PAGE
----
Every room in the hotel has its own separate design, some of them by different artists (including Sami Musa from Ramallah and Dominique Pétrin from Canada). One room includes exposed concrete, which corresponds with the view of the separation wall. Another room is particularly colorful, while another has a triple bunkbed (formerly army property) for cash-strapped travelers. The top floor houses the presidential suite, with a large jacuzzi in the middle of the living room and a balcony from which one can see Jerusalem, beyond the wall.
Some of the rooms feature new Banksy creations (of which the standout is a painting showing a Palestinian and an Israeli soldier having a pillow-fight). As mentioned above, the separation wall can be seen from every room, and in addition to having to deal with the fake security cameras dotted throughout the hotel, guests must also contend with real cameras stationed along the barrier, which can swivel and observe them even when they’re indoors.
The overall experience at the hotel is a complex one: on the one hand, the art throughout the building is thrilling, and one encounters new creations on every corner. But at the same time there is something disturbing about Banksy’s artwork, especially when it’s opposite the separation wall and above dumpsters which haven’t been emptied (one wonders whether this is by design). And yet the rooms are comfortable and attractive, just as any hotel guest would want.
“It’s exactly one hundred years since Britain took control of Palestine and started re-arranging the furniture — with chaotic results,” wrote Banksy in a press release about his new project. “I don’t know why, but it felt like a good time to reflect on what happens when the United Kingdom makes a huge political decision without fully comprehending the consequences.”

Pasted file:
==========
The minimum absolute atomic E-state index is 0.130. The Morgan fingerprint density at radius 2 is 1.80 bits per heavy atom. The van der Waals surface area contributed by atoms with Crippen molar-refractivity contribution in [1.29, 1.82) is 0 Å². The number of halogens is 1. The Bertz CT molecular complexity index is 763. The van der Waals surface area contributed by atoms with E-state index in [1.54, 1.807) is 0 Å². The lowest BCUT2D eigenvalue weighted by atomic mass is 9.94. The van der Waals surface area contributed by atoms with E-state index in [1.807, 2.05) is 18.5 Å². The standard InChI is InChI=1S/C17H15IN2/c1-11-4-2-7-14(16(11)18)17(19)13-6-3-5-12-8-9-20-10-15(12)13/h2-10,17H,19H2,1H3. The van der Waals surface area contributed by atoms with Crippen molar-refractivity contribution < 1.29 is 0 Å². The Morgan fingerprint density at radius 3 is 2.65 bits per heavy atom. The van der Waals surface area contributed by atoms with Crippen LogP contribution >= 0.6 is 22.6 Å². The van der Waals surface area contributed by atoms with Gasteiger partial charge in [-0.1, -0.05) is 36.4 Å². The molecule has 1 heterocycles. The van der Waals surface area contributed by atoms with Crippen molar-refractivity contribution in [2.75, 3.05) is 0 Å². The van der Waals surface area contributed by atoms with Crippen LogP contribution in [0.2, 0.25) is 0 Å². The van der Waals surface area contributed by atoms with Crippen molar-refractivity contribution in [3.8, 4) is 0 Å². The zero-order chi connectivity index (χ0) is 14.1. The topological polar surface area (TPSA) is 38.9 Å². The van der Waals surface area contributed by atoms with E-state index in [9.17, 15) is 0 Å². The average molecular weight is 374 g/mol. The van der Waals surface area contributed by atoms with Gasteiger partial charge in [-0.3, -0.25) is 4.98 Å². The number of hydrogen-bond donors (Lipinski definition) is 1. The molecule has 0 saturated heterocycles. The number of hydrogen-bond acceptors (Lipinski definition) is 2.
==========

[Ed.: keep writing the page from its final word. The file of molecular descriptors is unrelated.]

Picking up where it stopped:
Britain’s responsibility for our current situation, as far as Banksy sees it, is also expressed in the presence of a Lord Balfour doll at the entrance to the hotel’s museum. The doll is signing the famous Balfour Declaration, over and over.
For Jo Brooks, a PR specialist who has been working with Banksy for over a decade, it’s especially important that other Israelis will hear about the hotel and come and see it for themselves, even if just to walk around. Banksy also stated his wish for Israelis to visit his hotel and to learn more about the wall, and for local Palestinians to meet them and establish some kind of connection.
It’s not clear whether Banksy and his team have taken into account the view many Palestinians have of Israelis who visit cities under occupation (i.e. that they themselves are part of the occupation in action). They also have a thing or two to learn about the local politics here. And yet they undoubtedly have good intentions, the results are impressive, and the art is incredible.
At the end of the tour we left the hotel and went back past the mounds of garbage, the graffiti-covered separation wall, and the clutch of shops selling Banksy memorabilia (whose staff don’t yet know that Banksy himself has opened a hotel next door to them). We collected the car, and exited Bethlehem through the checkpoint.
This article was originally published in Hebrew on Local Call. Read it here. Translated by Natasha Roth.